Story by Mike Christen – The Daily Herald
With the school year ending, the Maury County School District is celebrating nearly 900 high school graduates.
The Class of 2019 earned $17.8 million in scholarship offers to students, many of whom will be heading off to Martin Methodist College, Austin Peay State University, the University of Tennessee, Middle Tennessee State University and Columbia State Community College in the fall.
This year, the school district has seen an increase of $3 million over last year’s students, who earned a total of $15.2 million in scholarships.
“This is one of the strongest classes that we have had in a while,” said Ron Woodard, assistant superintendent of academics for the school district.
In a second major step forward for the public school district and its students, MCPS is ending the year by awarding at least 343 industry certifications to its students. Last year, that number was less than 70 — a 400 percent increase, Woodard said.
Local students have earned certificates in nursing, restaurant services, construction information technology and more.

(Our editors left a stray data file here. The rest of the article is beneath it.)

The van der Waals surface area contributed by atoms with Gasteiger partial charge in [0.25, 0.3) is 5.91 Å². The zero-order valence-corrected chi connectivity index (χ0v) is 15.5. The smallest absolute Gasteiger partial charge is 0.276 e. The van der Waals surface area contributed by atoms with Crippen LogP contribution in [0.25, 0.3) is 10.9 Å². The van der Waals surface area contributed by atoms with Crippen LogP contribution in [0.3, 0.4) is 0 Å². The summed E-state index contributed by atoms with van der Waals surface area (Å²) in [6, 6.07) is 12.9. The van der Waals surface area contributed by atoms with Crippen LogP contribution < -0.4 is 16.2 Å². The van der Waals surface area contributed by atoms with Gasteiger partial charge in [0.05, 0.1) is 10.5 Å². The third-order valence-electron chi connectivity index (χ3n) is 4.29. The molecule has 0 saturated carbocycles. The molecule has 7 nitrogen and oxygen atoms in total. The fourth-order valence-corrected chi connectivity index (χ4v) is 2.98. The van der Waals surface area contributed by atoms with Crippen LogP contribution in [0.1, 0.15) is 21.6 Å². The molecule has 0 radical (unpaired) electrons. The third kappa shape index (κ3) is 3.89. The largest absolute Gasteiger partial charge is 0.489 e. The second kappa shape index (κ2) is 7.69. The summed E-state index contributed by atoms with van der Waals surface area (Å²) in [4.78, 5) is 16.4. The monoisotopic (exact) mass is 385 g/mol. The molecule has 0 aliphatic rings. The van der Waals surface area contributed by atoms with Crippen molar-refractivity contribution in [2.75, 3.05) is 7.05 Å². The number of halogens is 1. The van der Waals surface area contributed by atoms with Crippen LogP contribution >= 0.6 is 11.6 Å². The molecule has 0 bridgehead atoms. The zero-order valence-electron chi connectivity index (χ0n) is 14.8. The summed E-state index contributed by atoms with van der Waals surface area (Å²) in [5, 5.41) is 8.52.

“This is a goal that we are seeing come to fruition,” Woodard said. “We are being more aggressive and taking more steps to make sure that our students meet the state’s graduation criteria.”
With more students leaving the school district with industry certifications on their resumes, the school district will earn better ratings from the Tennessee Department of Education, Woodard said.
“We are taking steps to have certification pathways, and we are even moving into elementary school,” said Dr. Lori Brown, who supervises all career and technical education in the school district.
With the establishment of the community-developed Keys to College and Career Readiness in 2016, the school district sets the precedent that all students should participate in advanced placement course work, dual enrollment, industry certification, work-based learning or military preparation by the time they leave high school.
The final goal in a set of seven expectations for local students, the standard was revealed several months before MCPS partnered with Columbia State Community College to launch a dual enrollment program offering students the opportunity to graduate high school with an associate’s degree in mechatronics. The Class of 2020 will include the first dual-degree cohort of graduates through the program.
In the coming years, MCPS will focus on bringing career and technical education to students in middle and elementary school.
“When we start the year, students will see the steps they need to take to get where they want to be,” Brown said.
Because the programs are relatively new, Brown said the school district expects to see more students graduating with more certificates in the coming years.